A simple wrapper around our model helps us increase testability because now we can inject a basic repository mock into a controller. The name of this technique is Dependency Injection and with this approach we can test the class without Aspect Mock or any other extra tool.

Now our controllers are in a much better shape. No need to write complex Eloquent queries in them because we can move them to our repository.

We don’t have to repeat ourselves anymore. When the logic changes, we just change the code in the repository.

But this code is still not perfect. Imagine that we’ll need to change a database layer from MySQL to, say, MongoDB. The current code is much better than the initial one, but should we replace all the MySQL code in repositories with completely new MongoDB code? We can, but there’s a better option: we can create a separate repository for MongoDB and switch between implementations as many times as we want.

Dependency Inversion

In the code above we are coupling our controller again. This time with a particular repository. This means that if we create a separate repository for MongoDB, we’ll be required to change the following line in every single place where we use the repository:

use Example\Repositories\PostRepository;

To avoid this, let us create a contract or, as we call it in PHP, an interface:

<?php namespace Example\Repositories;

interface PostRepositoryInterface {
    public function getPosts();
}

Now every single post repository must implement this interface:

<?php namespace Example\Repositories;

class MongoPostRepository implements PostRepositoryInterface {
    public function getPosts() {
        //mongo specific implementation
    }
}

The controller now should look like this:

<?php

use Example\Repositories\PostRepositoryInterface;

class PostsController extends Controller {
    public $repository;

    public function __construct(PostRepositoryInterface $repository) {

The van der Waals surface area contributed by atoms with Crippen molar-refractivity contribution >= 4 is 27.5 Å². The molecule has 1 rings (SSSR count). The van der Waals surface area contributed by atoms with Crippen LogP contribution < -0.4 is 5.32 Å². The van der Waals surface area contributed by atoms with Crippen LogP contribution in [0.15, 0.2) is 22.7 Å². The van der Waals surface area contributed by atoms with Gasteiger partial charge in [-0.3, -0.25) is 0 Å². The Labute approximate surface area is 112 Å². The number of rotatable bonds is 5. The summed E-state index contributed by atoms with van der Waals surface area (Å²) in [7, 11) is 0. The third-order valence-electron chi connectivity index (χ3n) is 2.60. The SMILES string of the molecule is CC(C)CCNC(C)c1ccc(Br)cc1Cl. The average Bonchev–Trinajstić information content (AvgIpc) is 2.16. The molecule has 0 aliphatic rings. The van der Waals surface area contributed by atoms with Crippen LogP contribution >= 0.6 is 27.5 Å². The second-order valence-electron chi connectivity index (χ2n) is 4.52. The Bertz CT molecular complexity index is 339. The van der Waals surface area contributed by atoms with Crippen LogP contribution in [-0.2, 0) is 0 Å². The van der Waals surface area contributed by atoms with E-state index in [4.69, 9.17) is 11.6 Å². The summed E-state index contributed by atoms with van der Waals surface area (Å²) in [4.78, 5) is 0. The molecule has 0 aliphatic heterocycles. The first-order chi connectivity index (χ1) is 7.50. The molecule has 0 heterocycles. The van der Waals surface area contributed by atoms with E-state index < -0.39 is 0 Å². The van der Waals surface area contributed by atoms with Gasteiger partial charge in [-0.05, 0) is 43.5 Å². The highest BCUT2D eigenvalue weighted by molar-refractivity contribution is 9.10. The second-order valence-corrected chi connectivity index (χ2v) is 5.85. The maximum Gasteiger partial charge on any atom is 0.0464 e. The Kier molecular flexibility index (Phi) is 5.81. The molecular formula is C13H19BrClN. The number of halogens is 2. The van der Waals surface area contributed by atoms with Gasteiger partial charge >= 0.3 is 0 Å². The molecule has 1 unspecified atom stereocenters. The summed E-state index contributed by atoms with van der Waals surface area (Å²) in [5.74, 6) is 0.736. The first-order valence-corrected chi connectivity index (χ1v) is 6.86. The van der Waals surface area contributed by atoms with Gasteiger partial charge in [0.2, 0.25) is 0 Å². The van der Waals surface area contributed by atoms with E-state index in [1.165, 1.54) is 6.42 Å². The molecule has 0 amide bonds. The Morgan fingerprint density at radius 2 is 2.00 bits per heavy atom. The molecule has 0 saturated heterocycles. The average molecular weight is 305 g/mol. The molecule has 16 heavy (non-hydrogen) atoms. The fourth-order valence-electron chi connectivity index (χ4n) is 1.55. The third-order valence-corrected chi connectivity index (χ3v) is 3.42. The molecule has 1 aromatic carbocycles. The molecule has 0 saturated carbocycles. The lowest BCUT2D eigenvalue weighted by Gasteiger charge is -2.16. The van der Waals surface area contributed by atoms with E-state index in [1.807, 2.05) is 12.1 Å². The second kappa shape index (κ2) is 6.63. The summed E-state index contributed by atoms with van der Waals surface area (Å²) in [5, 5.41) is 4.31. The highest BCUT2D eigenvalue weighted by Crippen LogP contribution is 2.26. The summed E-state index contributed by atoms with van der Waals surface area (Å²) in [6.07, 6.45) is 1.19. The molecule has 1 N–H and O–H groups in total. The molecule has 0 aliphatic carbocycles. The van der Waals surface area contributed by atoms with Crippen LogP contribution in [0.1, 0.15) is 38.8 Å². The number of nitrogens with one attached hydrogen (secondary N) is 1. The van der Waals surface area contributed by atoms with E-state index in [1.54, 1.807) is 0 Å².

$this->repository = $repository;
    }

    public function index() {
        $posts = $this->repository->getPosts();

        return View::make('posts.index', compact('posts'));
    }
}

Laravel was smart enough to inject an instance of the PostRepository last time and it’s smart enough to try to inject an instance of the PostRepositoryInterface now. But wait, interfaces are not instantiable! Therefore, we have to help Laravel and provide some instructions. For that reason we’ll create a Service Provider with the following contents:

<?php namespace Example;

use Illuminate\Support\ServiceProvider as BaseServiceProvider;
use Example\Repositories\MongoPostRepository;

class RepositoryServiceProvider extends BaseServiceProvider
{
    public function register()
    {
        $this->app->bind(
            'Example\Repositories\PostRepositoryInterface',
            'Example\Repositories\MongoPostRepository'
        );
    }
}

This code basically says that “whenever I request an instance of the PostRepositoryInterface, give me an instance of the MongoPostRepository”.

As soon as we register this service provider in the app.php config, Laravel will be able create an instance of the PostRepositoryInterface. If we change our minds and want to go back to MySQL implementation, we just have to replace a single line of code in the service provider.

Conclusion

While being pretty simple to implement, the repository pattern gives a huge benefit. Most people think that they’ll never need this kind of flexibility, they don’t plan to write tests for their small project, but it’s a bad approach.

One never knows when the project will become bigger and when it’ll gain more popularity. A little effort of implementing repositories guarantees that growth and rise in popularity of a project can be smoother and less painful.

Hope you enjoyed the article and it was helpful. To make this even more practically useful, check out my Scope Applicator package which makes data filtering and sorting easy (and it works with repositories!).